Quantity of plant and animal species found in a given environment. Sometimes habitat diversity (the variety of places where organisms live) and genetic diversity (the variety of traits expressed
   The socks are made at a plant powered by wind.
   His one problem: The cornfiber socks are made from genetically modified genetically modified

(of an organism) having DNA which has been altered for the purpose of improvement or correction of defects

genetically modified genetic adj [food etc] →
 kernels — a fact that caused industry giants Patagonia and Timberland to refuse to use corn.
   “It may change though,” Heiden said. “There’s a lot of pressure from companies to get the GMO GMO
genetically modified organism
” — genetically modified organism ge·net·i·cal·ly modified organism
n. Abbr. GMO
An organism whose genetic characteristics have been altered by the insertion of a modified gene or a gene from another organism using the techniques of genetic engineering.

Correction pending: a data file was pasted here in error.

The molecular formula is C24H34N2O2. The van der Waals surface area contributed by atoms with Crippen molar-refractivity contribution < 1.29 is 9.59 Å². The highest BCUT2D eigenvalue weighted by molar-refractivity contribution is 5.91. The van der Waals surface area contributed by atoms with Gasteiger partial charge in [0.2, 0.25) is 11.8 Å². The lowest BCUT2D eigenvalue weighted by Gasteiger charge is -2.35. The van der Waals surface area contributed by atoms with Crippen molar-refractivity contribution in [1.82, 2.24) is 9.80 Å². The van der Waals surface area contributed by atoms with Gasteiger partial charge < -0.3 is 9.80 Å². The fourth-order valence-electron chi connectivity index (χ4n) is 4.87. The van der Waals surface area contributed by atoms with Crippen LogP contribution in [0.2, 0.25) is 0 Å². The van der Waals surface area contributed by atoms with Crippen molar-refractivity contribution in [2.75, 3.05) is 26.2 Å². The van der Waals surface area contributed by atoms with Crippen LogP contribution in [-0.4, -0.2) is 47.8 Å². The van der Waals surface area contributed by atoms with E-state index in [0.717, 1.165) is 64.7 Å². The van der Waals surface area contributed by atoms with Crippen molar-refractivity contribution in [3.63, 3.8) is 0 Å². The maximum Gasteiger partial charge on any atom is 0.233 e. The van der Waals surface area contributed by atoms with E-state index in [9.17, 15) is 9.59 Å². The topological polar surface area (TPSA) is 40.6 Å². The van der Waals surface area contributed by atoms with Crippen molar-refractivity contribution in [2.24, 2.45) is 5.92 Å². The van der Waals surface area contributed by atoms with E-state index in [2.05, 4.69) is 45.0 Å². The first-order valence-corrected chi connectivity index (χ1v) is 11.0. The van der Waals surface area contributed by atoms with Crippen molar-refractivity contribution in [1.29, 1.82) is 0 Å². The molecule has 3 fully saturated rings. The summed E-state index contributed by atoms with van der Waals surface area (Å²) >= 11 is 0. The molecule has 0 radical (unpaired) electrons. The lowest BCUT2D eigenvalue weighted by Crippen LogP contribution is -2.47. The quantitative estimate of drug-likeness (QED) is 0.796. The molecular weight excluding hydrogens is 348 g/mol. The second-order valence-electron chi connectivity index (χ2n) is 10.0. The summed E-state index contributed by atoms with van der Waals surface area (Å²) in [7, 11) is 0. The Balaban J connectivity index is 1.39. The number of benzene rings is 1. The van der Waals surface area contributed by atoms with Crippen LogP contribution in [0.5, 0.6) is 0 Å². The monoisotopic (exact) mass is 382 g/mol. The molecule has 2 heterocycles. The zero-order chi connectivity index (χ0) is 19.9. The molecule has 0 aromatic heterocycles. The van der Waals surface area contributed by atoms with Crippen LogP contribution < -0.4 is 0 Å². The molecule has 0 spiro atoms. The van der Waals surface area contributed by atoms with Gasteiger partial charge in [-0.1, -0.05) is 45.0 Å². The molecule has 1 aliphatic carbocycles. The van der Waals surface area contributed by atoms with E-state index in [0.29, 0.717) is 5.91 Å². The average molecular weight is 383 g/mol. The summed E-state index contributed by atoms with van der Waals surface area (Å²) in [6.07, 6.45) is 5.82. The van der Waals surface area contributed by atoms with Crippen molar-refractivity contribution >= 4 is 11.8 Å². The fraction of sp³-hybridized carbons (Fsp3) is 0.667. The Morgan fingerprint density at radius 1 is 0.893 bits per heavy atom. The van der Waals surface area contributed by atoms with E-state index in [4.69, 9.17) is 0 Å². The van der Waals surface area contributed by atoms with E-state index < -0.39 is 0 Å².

— “out of our threads.”
   Green materials cost more. A pair of socks from the wool of the Tasmania herd runs about $15. But Heiden said people are willing to pay for a sock that offers peace of mind.
   His sales have grown almost 200 percent in two years.
   “It’s the Whole Foods model,” he said, referring to the phenomenally popular, and pricey Pricey

Term used for an unrealistically low bid price or unrealistically high offer price.


Of, relating to, or being an unrealistically high offer. An offer to sell a security at $50 when the current market price is $47 is pricey.
, natural-foods chain.
   Companies continue to innovate. Patagonia announced in January that it will start recycling Capilene base layers, fleece and organic cotton T-shirts. Drop off your old gear at a Patagonia store and the company will recycle it into new clothing.
   “I love the Patagonia program,” said Timberland’s Blaisdell. “I hope we move towards that — making shoes that nourish nour·ish
To provide with food or other substances necessary for sustaining life and growth.